Since the start of the COVID-19 pandemic, a wide range of legislation and legislative instruments have been enacted on a temporary basis at both State and federal levels to enable electronic execution and witnessing of deeds, agreements and other documents. This wave of new legislation has resolved to a large extent the perennial uncertainty as to the validity of electronically executed documents, in particular deeds. In 2021, a number of these temporary measures have become permanent in several States and Territories and it is generally expected that this trend will continue. It should be noted however that it is not safe to assume that all documents can be executed and witnessed electronically. In particular, where the relevant document is required to be lodged with a court or regulatory authority, it is highly recommended that the signatory seeks professional legal advice or confirms with the relevant authority on the requirements in advance. We expect to see further consolidation of these legislative reforms and wider acceptability of electronically executed documents in 2022.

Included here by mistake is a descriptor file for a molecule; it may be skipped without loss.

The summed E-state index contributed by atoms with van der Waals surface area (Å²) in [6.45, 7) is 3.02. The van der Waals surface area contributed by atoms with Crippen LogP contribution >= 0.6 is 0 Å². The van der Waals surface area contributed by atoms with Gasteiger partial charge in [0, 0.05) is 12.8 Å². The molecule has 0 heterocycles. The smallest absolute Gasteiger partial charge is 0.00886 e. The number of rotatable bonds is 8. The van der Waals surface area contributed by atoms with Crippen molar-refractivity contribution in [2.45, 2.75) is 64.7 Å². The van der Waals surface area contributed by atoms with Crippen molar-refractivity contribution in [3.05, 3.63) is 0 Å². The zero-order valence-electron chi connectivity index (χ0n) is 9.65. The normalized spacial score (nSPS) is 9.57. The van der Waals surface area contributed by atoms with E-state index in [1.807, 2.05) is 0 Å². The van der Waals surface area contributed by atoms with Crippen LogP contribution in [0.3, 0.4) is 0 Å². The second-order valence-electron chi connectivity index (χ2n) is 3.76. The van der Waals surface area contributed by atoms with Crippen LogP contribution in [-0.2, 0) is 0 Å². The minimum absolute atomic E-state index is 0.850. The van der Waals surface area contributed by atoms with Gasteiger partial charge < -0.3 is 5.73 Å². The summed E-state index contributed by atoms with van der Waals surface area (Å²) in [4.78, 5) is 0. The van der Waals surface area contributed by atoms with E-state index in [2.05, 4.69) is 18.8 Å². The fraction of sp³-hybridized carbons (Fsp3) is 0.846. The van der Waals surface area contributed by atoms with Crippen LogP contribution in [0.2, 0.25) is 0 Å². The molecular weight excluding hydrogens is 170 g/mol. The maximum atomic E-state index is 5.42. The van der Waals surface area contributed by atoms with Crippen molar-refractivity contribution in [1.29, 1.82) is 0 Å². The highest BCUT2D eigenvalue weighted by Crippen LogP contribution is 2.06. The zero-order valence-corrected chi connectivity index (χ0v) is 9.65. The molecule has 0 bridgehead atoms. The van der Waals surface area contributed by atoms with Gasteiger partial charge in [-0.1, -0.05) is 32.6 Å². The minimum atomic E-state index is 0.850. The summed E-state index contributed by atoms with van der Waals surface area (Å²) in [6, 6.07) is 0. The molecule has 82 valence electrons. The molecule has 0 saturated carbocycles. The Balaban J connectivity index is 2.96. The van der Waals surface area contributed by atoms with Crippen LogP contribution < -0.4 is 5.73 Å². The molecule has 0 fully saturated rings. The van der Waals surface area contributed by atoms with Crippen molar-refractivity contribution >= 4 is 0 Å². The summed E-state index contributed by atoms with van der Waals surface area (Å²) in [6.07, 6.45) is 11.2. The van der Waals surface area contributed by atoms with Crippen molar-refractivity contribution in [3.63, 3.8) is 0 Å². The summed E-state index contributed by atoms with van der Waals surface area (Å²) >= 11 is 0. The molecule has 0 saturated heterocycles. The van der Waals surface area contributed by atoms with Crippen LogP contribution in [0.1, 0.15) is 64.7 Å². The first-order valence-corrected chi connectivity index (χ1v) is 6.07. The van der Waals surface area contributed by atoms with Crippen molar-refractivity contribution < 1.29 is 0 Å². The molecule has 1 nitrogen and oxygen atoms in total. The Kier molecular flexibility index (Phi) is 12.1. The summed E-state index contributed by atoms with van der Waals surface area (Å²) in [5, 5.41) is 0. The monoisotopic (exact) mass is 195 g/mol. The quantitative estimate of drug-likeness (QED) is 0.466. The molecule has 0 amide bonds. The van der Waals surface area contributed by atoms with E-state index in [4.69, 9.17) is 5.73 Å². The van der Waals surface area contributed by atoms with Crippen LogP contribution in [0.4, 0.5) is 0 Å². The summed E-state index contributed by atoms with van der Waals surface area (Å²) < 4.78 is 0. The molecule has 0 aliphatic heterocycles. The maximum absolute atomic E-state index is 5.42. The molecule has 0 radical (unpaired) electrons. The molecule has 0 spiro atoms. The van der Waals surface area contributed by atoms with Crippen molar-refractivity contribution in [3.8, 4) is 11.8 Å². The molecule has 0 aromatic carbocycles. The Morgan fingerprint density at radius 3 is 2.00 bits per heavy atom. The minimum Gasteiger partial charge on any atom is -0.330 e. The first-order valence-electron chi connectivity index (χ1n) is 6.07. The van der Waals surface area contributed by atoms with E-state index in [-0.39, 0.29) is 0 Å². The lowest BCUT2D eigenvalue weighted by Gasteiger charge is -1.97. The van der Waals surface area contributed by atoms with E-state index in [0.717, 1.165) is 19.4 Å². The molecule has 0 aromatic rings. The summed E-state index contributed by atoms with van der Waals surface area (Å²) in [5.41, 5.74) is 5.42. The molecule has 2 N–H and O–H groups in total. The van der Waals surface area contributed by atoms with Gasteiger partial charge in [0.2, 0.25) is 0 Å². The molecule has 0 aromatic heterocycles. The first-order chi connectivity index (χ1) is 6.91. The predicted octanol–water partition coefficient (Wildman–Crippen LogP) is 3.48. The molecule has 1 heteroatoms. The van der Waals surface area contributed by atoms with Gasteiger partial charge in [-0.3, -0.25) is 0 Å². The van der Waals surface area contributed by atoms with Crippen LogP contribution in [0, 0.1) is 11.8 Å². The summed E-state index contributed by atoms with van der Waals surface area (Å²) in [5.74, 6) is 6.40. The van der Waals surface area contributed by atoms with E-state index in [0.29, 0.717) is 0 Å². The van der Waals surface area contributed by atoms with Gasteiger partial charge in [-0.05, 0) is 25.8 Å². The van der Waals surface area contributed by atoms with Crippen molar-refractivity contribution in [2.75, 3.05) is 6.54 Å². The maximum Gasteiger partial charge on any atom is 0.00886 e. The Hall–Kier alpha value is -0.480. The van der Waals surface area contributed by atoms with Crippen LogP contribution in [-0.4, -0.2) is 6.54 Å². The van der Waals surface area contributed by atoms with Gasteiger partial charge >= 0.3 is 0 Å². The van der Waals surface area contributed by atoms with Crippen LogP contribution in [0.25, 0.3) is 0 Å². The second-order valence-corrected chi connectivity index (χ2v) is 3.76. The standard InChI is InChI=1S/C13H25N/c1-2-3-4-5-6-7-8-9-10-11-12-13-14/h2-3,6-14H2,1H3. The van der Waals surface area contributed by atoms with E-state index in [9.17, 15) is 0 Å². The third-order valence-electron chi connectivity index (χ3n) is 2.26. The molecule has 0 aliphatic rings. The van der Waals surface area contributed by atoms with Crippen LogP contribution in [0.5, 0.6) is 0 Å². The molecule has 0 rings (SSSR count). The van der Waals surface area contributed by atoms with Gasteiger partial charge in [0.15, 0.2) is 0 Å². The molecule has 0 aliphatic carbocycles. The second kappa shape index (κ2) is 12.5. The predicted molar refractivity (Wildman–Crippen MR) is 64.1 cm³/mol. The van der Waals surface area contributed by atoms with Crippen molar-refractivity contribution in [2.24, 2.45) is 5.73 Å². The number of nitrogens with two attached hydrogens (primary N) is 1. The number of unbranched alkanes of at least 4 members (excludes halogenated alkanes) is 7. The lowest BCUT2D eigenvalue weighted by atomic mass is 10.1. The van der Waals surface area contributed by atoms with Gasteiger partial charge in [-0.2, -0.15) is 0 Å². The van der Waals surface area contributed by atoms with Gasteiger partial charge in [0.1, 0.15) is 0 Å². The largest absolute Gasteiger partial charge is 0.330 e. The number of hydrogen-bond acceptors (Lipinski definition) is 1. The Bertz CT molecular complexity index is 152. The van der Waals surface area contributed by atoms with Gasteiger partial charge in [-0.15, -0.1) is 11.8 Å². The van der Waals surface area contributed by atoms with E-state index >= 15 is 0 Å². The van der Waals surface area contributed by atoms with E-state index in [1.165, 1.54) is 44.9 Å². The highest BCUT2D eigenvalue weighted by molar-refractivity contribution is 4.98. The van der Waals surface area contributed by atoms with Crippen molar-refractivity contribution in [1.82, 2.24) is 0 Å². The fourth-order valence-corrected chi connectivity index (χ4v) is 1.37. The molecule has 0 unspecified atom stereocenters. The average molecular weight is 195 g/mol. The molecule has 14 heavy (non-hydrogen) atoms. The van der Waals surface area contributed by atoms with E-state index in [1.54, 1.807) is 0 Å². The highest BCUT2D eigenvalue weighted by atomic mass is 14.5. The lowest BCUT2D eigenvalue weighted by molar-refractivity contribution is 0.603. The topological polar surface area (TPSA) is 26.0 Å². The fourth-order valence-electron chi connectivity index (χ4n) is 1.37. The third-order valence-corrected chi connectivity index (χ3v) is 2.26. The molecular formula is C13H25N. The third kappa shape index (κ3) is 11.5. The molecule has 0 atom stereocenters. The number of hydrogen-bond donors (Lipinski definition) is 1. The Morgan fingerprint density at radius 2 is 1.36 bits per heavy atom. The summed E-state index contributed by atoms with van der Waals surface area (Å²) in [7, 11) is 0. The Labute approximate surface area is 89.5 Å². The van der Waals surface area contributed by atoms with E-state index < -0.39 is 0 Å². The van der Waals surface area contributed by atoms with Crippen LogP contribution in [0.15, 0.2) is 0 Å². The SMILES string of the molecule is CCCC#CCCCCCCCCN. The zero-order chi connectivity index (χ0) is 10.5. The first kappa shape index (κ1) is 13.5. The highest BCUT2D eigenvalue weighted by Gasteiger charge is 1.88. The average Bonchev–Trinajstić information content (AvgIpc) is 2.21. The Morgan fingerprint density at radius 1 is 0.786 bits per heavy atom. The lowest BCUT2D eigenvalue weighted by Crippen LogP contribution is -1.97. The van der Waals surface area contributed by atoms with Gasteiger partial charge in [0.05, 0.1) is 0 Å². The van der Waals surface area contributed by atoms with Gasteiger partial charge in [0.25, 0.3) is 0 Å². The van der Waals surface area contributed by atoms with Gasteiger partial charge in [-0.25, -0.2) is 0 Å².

New rules for holding .com.au and .net.au domain names